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Learn about Galileo Galilei

Posted on 1st Mar 2011 | In Famous Scientists

 

For all science teachers and homeschooling Moms and Dads out there, here is a great way to open a science conversation with your kids and get them interested in science and their science homework!
Hey kid…Do you know who is said to have discovered the first telescope? His name is Galileo Galilei or simply Galileo. Aside from developing the first functional telescope, Galileo had many other achievements. He had many science projects on the go, conducted many experiments and developed many scientific theories. This great man had a great mind even though he had many difficulties when he was still alive.

How was Galileo’s early life?

Galileo was born in Pisa, Italy on February 15, 1564. His father was Vinzenzo Galilei, a musician and his mother was Guilia Ammannati. He was the eldest of six children but only three of his siblings survived. He went to the Camaldolese Monastery for his early studies.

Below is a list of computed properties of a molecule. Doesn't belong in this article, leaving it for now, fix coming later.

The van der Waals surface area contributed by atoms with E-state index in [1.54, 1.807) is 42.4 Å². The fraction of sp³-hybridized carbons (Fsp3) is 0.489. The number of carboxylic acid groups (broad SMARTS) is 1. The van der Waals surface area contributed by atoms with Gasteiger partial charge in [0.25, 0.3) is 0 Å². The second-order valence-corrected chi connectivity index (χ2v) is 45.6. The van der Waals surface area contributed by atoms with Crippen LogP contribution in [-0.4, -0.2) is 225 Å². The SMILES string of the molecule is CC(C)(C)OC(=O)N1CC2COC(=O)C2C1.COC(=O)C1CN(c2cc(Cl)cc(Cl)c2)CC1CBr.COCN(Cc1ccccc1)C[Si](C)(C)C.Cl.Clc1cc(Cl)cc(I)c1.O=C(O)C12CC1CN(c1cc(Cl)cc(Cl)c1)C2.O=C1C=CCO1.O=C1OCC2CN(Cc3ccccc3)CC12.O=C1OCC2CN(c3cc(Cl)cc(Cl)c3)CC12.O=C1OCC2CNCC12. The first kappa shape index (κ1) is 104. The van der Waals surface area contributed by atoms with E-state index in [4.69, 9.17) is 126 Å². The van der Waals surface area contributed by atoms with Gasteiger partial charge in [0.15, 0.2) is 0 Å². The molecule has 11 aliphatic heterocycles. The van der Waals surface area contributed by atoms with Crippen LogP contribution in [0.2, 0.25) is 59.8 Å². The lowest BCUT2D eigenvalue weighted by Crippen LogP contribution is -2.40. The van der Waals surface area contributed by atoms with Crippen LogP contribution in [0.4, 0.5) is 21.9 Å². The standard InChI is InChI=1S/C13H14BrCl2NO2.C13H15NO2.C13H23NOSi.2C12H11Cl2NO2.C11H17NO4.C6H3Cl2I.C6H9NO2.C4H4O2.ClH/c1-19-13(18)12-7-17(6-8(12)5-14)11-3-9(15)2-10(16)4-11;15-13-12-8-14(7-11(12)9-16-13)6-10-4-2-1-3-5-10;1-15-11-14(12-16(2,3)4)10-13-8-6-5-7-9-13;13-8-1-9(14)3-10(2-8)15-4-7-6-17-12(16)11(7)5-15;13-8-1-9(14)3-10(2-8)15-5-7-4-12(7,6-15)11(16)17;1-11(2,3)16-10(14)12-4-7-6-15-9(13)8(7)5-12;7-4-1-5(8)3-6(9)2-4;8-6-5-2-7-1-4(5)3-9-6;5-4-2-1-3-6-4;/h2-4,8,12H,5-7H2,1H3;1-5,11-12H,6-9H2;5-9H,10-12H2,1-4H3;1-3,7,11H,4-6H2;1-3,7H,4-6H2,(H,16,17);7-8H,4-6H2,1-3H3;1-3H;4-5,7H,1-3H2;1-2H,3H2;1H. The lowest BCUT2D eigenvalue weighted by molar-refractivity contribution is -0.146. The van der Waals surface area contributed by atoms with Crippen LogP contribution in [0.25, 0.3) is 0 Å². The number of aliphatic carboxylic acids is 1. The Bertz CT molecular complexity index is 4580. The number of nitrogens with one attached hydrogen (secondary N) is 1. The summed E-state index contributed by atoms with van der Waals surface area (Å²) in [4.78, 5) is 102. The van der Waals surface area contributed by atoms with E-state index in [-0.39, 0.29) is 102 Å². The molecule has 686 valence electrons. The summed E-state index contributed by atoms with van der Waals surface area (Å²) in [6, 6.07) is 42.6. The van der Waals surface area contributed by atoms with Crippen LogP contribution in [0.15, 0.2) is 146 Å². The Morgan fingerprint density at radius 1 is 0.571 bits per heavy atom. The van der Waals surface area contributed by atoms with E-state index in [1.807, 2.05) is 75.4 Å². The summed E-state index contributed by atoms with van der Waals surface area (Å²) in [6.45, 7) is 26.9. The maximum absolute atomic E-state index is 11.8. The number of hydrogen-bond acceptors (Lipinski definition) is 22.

How did Galileo become a scientist?

Initially, Galileo studied at the University of Pisa in order to become a physician. However, he was not able to finish his medical degree. Instead, he studied mathematics and fine arts. In 1588, he became an instructor of arts in Florence. During this time, he became good friends with the painter Cigoli, who eventually painted one of Galileo’s scientific observations.

Galileo became the chair of Mathematics at the University of Pisa in 1589. From 1592 to 1610, he served as a professor in the University of Padua, where he taught astronomy, geometry and mechanics. This was the period where he made his great scientific discoveries covering astronomy, applied sciences and mathematics.

What were Galileo’s discoveries?

The following are some of Galileo’s discoveries.

  • The Law of Pendulum: When he was twenty years old, Galileo was in the Cathedral of Pisa and he noticed a lamp swing to and fro. Curious, he wanted to find out how long it would take for each swing to be completed. He observed that the time it took for each swing was the same. This law of pendulum was eventually used to regulate the time shown by clocks.